On this World Women’s Day, I can’t help but think about the ways in which we forget about women we don’t see, or don’t want to see. I think that the only way we can really move forward working for justice is by centering those who are faced with the most injustice — those who are repeatedly denied their basic human rights, or humanity to begin with. It wrenches my stomach to see so many of my friends support causes that regularly exclude people on the basis of their identities, exactly when they are fighting for justice. It isn’t enough to fight for justice for some. It’s time to fight for justice for all.

I’ve been trying to teach some of my undergraduates about the history of feminism that they don’t learn on TV. Of course, you don’t learn much on TV aside from bra-burning (which, I understand, never really happened) — which I guess doesn’t say much on one level. But on another level, there’s the fact that trans women are routinely erased from the history of the gay rights movement, too. After all, it was trans women (especially trans women of color) who led the charge at Stonewall. Why is it, then, that we say that Stonewall was a crucial moment in gay rights? It was a crucial moment in trans rights too, or rather, first.

I’ve been trying to explain to people that not only is it not my job to speak for all trans people (nor is it any trans person’s), it’s also absurd to ask me to really tell you about injustices committed against trans people. After all, the murder rate for trans masculine folks is still far and away closer to the murder rate for the general population. On the other hand, trans women face numbers closer to one in twelve. While some days I spend adrift, feeling alienated from much of the world that surrounds me, I am rarely threatened. I continue to be privileged in other ways, too — I live a comfortable life, to be sure.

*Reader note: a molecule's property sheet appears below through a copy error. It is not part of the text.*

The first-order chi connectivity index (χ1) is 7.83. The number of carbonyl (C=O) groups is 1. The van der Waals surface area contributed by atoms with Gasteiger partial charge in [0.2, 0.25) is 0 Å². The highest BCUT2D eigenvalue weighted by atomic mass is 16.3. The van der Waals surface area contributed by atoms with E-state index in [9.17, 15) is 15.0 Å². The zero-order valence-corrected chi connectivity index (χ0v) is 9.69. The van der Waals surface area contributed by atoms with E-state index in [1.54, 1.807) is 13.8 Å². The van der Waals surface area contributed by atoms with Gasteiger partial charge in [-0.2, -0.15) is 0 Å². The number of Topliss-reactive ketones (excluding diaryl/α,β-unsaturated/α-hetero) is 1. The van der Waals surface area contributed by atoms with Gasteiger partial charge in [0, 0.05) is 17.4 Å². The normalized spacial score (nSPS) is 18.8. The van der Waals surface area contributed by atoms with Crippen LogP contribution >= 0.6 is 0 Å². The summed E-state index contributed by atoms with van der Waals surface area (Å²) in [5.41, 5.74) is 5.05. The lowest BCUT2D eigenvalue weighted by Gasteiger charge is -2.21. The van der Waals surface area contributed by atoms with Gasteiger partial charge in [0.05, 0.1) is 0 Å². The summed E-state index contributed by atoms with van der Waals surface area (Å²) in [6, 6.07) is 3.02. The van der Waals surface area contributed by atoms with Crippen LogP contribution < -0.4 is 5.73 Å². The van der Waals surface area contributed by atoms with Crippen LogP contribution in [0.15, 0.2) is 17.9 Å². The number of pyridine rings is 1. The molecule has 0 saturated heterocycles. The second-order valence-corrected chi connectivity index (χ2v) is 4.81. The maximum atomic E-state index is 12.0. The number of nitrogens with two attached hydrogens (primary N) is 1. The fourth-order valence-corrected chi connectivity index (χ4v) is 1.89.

And I can’t help but think that some days I continue to wake up and go about my life, collude in the oppression of others, even when my writing and work continually grows, becomes more deeply rooted in a tradition of anti-oppression activism, and I become more and more ferocious an advocate for an agenda that leaves nobody behind.

Recently the publisher of the book my essay “On Love, and Its Place in the Academy” will appear in changed the name of the volume. It’s awful. I was incredibly incensed by it, as well as by the idiotic, othering text of the book flyer. The flyer notes that the book’s contributors are “women, men, and transgender people.” The book’s title explicitly states it’s about empowering women. We all know what that means.

I talked to my editor about it on Friday. I feel anxious and stupid, but it’s also a bit late to have material entirely stricken from the volume. I’m not sure I entirely buy her arguments about including my essay as a choice of the “lesser of two evils.” Including another voice is good, of course. But in what ways am I degendered in this process? In what ways does my inclusion, and the exclusion of others (for example, trans women, none of whom appear in the volume) do a disservice to the spirit behind the book’s publication? In what ways does the exclusion of trans women from the publication reflect the exclusion of trans women in academia? In society?

I want to make clear, on World Women’s Day, that this kind of shit rips me up inside. I don’t think we have to settle for less. I don’t think we should think of our decisions as choices between the lesser of two evils — because there is something that is decidedly un-evil out there, and that’s empowerment and work against oppression. But I have settled for less. I’ve given in.

But I’ve also learned my first lesson of publishing. And that is: don’t get too excited. Always make sure that you’re ready to stand behind the publisher, the editor, and the publication. With mainstream academic publishing (which, by the way, also wrests legal rights from the authors), this is generally pretty hard to do. As an academic, as a human being, I deserve better. We all deserve better. And I promise here and now it won’t happen again.